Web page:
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19.6 Process Waiting and communication between processes

Process Waiting means that a process suspends its own execution until some condition is true. The generic Process Wait functions take a wait-function argument, which is arbitrary though somewhat restricted Lisp code. A process resumes running when the wait-function returns true. The specific Process Wait functions wait for a specific condition.

19.6.1 Specific Process Wait functions

For communication between processes, these are:

mailbox-read, process-wait-for-event, mailbox-wait and mailbox-wait-for-event.

For synchronization, these are:

condition-variable-wait and barrier-wait, also semaphore-acquire and semaphore-release.

For locking these are:

process-lock, process-exclusive-lock and process-sharing-lock.

For sleeping, these are:

cl:sleep and current-process-pause.

The specific Process Wait functions are designed to reduce latencies and to increase efficiency. In particular, in SMP LispWorks they should be used in preference to the generic Process Wait functions.

19.6.2 Generic Process Wait functions

The generic Process Wait functions are:

Note: For brevity we sometimes refer to "the *-periodic-checks functions" or "the *-with-timeout functions".

All the generic Process Wait functions take wait-reason and wait-function arguments and potentially also arguments to pass to the wait-function. The *-with-timeout functions mentioned above also take a timeout argument. The *-periodic-checks functions also take a period argument.

The wait-reason is used only to mark the process as waiting for something for debugging purposes. It does not affect the behavior of the functions.

The generic Process Wait functions "wake up" (that is, they simply return to the caller) either when the timeout passed (if they take a timeout argument), or when the wait function returns true. The three pairs of functions mentioned above differ in the mechanism that calls the wait function.

process-wait and process-wait-with-timeout arrange that the "scheduler" will call the wait function when it runs. The "scheduler" is invoked at various points, in an indeterminate process. The advantage of this is that the programmer does not need to worry too much about when the wait function is going to be called. In non-SMP LispWorks (that is, LispWorks 5.1 and earlier) the programmer does not need to worry at all: when some process sets up something that would make the wait function return true, the waiter process could not run anyway until the setting-up process stopped for some reason (including preemption), by which time the scheduler would have called the wait function if it had not done it before. In SMP LispWorks (that is, LispWorks 6.0 and later), these two processes can run simultaneously, so the delay between the setting up and the scheduling is not necessary. It can be avoided by "poking" the waiting process with process-poke, if the waiting process is known, or by invoking the scheduler by process-allow-scheduling.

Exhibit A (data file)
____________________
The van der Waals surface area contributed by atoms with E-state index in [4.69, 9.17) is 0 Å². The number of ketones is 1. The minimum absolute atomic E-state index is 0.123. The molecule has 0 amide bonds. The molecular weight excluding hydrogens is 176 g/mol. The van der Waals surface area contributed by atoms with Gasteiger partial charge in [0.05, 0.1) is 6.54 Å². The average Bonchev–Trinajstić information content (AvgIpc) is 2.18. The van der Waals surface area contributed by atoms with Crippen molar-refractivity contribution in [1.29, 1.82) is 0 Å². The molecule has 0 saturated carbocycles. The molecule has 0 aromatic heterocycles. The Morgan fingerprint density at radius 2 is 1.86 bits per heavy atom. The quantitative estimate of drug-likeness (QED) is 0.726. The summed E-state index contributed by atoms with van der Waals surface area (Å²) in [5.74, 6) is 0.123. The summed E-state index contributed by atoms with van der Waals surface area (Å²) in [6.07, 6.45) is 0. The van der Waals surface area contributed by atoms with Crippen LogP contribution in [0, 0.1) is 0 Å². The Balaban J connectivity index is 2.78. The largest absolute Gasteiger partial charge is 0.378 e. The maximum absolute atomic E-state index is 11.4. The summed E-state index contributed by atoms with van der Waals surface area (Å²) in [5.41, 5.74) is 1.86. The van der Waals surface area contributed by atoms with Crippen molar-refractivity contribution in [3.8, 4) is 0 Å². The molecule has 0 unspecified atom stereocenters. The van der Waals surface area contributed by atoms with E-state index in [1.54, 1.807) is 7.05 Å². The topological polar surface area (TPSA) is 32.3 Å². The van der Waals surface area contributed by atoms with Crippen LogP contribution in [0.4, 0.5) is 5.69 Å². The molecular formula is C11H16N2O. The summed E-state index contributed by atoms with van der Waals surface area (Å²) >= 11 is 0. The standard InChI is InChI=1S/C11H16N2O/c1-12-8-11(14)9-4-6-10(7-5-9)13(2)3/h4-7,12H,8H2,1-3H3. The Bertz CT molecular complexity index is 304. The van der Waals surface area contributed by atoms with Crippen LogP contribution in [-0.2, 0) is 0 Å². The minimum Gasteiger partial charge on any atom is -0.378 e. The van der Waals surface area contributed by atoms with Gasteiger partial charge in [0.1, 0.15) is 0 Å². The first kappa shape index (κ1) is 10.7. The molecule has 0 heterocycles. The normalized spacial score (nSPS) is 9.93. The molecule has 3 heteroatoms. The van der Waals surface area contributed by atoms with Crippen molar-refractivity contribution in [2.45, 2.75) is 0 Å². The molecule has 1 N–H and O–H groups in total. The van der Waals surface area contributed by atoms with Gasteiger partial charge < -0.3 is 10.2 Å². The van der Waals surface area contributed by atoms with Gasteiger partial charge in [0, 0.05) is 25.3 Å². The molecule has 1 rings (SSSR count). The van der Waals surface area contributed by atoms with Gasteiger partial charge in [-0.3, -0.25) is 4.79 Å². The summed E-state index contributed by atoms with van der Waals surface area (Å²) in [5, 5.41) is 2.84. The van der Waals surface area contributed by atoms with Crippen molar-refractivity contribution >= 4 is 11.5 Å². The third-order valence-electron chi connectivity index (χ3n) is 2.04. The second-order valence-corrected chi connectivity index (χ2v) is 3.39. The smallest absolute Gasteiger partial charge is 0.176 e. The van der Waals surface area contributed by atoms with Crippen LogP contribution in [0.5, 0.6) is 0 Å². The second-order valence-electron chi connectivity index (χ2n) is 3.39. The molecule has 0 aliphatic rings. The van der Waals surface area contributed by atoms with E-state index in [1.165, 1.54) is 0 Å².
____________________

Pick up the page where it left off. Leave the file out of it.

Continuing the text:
Note: All the specific Process Wait functions, described in 19.6.1 Specific Process Wait functions, record that they wait, and the operations that allow them to continue implicitly "poke" the waiting process. Therefore the specific functions avoid the problem of latency or needing process-poke, and should be be used in preference where possible.

A large disadvantage of process-wait and process-wait-with-timeout is that their wait-function is called by the "scheduler" in an indeterminate process. That means that the wait function does not see the dynamic environment of the calling process (including error handlers), and cannot be debugged properly. It is also called often, and so it needs to be reasonably fast and not allocate much. In addition, having to call the wait function adds overhead to the system. Therefore in general, if you can achieve the required effect by using either any of the specific wait functions or a process-wait-local* function, you should do that and avoid process-wait and process-wait-with-timeout.

process-wait-local and process-wait-local-with-timeout do not have all the disadvantages listed above, but their wait-function is called only when the process is poked (or at the end of the timeout). That means that the programmer does need to worry about when they are called. Typically some other process will set up something, and then poke the waiting process to check that it can run.

Note: if the setting up process always knows for sure whether the waiting process can run, then it is normally simpler to use one of the specific Process Wait functions, or maybe even process-stop and process-unstop.